These developments underscore several considerations when evaluating a platform. First, the platform must accommodate remote inspections, necessitating the availability of an auditor or inspection role that can be provided for proper access. This user role allows the inspector “read only” access to the eTMF. While most reputable platforms offer this functionality, it's prudent to verify it beforehand and confirm what functions are included (e.g., do they see all documents or only final documents, can they only view documents or also download them, etc.).

Additionally, sponsors should reflect on whether they'd feel confident presenting the platform to an inspector. Beyond system validation, which is undoubtedly crucial, consideration should be given to the platform's user-friendliness as mentioned above. The last thing a sponsor desires during an inspection is a cumbersome platform that frustrates inspectors as they review records.

Closing Thoughts

Implementing an eTMF represents a significant investment for any company. It's crucial to recognize that the TMF stands as a culmination of the team's relentless efforts over years, serving as the cornerstone presented to the FDA. Therefore, it's paramount that the chosen system seamlessly complements this process, fulfilling the sponsor's specific needs and expectations.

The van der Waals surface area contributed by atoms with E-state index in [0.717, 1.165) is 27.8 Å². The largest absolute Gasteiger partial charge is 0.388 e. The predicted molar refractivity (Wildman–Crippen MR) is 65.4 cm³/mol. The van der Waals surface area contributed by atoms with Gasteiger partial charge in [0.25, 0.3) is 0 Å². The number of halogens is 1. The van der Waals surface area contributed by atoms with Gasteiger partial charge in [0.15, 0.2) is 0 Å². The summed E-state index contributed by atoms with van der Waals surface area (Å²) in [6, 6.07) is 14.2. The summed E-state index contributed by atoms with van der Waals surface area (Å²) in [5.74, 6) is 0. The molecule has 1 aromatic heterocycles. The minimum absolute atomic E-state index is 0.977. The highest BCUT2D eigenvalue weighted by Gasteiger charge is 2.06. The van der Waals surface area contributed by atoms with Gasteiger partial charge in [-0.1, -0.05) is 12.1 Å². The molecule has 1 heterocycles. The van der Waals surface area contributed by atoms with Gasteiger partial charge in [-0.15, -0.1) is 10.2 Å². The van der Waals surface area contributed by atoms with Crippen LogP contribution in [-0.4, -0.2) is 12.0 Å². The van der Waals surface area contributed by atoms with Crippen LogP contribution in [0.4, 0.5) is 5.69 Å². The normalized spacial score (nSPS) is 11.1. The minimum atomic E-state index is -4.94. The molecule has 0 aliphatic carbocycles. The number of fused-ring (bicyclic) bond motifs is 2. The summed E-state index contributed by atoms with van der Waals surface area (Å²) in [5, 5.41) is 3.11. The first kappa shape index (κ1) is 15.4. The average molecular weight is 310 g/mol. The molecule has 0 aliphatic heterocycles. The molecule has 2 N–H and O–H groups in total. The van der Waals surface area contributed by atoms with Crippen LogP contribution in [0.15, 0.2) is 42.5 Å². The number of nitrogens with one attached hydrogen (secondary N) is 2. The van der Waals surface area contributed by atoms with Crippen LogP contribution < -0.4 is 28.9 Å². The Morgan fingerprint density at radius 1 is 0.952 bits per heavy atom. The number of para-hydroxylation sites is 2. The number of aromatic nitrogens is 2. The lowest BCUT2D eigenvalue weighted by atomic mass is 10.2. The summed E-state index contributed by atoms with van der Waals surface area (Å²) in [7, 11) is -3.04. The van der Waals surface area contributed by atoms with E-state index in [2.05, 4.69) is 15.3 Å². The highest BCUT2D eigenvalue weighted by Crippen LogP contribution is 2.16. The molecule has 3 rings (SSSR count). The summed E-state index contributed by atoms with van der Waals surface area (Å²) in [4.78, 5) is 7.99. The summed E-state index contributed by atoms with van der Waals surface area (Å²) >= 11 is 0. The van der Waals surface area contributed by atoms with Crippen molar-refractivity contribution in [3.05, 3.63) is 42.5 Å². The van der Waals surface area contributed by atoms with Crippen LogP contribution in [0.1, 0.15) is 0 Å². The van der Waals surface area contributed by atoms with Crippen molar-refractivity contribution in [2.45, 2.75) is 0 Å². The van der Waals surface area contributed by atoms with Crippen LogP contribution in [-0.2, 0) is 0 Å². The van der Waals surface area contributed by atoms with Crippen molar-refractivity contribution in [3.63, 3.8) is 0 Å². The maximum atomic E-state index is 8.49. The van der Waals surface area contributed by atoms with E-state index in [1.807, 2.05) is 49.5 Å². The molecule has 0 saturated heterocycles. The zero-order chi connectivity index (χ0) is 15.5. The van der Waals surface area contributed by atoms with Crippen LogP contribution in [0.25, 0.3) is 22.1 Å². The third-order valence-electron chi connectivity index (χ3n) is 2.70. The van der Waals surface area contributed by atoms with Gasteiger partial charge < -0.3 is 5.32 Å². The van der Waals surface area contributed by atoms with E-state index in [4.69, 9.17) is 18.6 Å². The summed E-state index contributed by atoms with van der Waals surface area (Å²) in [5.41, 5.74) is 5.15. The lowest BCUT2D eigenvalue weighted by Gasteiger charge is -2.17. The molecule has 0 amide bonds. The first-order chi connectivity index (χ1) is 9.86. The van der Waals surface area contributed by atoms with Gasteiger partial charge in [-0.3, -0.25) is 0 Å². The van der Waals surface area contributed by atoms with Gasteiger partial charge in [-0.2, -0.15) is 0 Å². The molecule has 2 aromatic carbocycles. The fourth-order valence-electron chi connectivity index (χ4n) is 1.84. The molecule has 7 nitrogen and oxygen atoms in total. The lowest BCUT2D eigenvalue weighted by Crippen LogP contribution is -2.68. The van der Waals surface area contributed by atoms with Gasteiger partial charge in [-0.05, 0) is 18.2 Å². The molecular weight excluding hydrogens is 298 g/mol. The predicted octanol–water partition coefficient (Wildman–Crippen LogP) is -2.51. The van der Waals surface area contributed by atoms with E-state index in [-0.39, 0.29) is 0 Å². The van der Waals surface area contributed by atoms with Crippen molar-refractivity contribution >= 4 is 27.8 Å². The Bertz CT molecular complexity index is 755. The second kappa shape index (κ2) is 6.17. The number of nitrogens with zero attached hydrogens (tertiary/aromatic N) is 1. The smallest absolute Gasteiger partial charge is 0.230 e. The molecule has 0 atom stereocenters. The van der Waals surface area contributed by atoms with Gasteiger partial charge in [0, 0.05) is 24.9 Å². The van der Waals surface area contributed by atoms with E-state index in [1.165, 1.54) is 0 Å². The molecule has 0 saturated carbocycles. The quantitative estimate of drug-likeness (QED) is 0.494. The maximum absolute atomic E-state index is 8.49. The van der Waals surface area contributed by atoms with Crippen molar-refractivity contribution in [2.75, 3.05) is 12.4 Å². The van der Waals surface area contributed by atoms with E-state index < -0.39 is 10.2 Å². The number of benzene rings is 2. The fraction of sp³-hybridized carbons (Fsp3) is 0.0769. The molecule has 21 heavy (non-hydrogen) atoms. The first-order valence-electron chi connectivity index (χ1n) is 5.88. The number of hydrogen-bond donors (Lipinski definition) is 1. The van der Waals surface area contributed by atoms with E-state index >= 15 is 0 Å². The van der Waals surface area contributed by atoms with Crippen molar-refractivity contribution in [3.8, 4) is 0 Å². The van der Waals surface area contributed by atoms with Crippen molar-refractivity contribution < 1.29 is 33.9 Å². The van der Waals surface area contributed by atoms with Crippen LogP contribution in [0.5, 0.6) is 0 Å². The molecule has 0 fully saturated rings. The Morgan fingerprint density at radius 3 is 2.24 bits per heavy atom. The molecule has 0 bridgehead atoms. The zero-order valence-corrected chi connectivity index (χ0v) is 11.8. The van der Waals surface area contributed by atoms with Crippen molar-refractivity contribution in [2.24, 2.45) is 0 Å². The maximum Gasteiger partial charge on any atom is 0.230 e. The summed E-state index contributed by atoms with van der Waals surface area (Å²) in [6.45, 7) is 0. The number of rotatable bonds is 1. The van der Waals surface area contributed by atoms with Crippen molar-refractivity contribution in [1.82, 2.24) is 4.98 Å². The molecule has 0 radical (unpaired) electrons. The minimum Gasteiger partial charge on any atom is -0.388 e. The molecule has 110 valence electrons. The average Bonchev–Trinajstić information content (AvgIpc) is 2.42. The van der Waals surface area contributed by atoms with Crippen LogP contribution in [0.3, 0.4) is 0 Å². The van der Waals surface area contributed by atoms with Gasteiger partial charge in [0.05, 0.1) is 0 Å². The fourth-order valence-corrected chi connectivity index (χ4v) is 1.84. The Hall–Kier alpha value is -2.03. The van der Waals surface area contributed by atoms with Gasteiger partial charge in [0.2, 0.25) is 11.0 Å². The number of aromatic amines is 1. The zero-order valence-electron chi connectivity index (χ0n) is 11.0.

One invaluable piece of advice I always emphasize is the necessity for sponsors, especially those new to working with eTMFs, to seek guidance from a seasoned TMF subject matter expert (SME). These experts, having dedicated years to TMF management, possess a wealth of experience across various platforms. They can not only assess if a platform aligns with the sponsor's requirements but also highlight any known limitations or challenges. This proactive approach empowers sponsors to make well-informed decisions, preventing potential process disruptions or preparing for the need for workarounds.

About The Author:

Suzanne Turner, founder of ICE Consulting, LLC, brings over 11 years of TMF management experience across CRO, sponsor, and consulting sectors, and is a CDISC TMF volunteer. Establishing ICE Consulting in 2023 allowed Suzanne to focus on direct collaboration with sponsors, particularly smaller companies, tailoring solutions to their unique needs.

Her expertise lies in strategic and risk-based considerations for TMF process creation, implementation, and disaster management. She has a passion for TMF management, process development, inspection readiness, engagement, and compliance. Her skill set extends to creating and providing training, functional management, team leadership, and TMF vendor oversight.

Connect with Suzanne on LinkedIn or visit her website to learn more.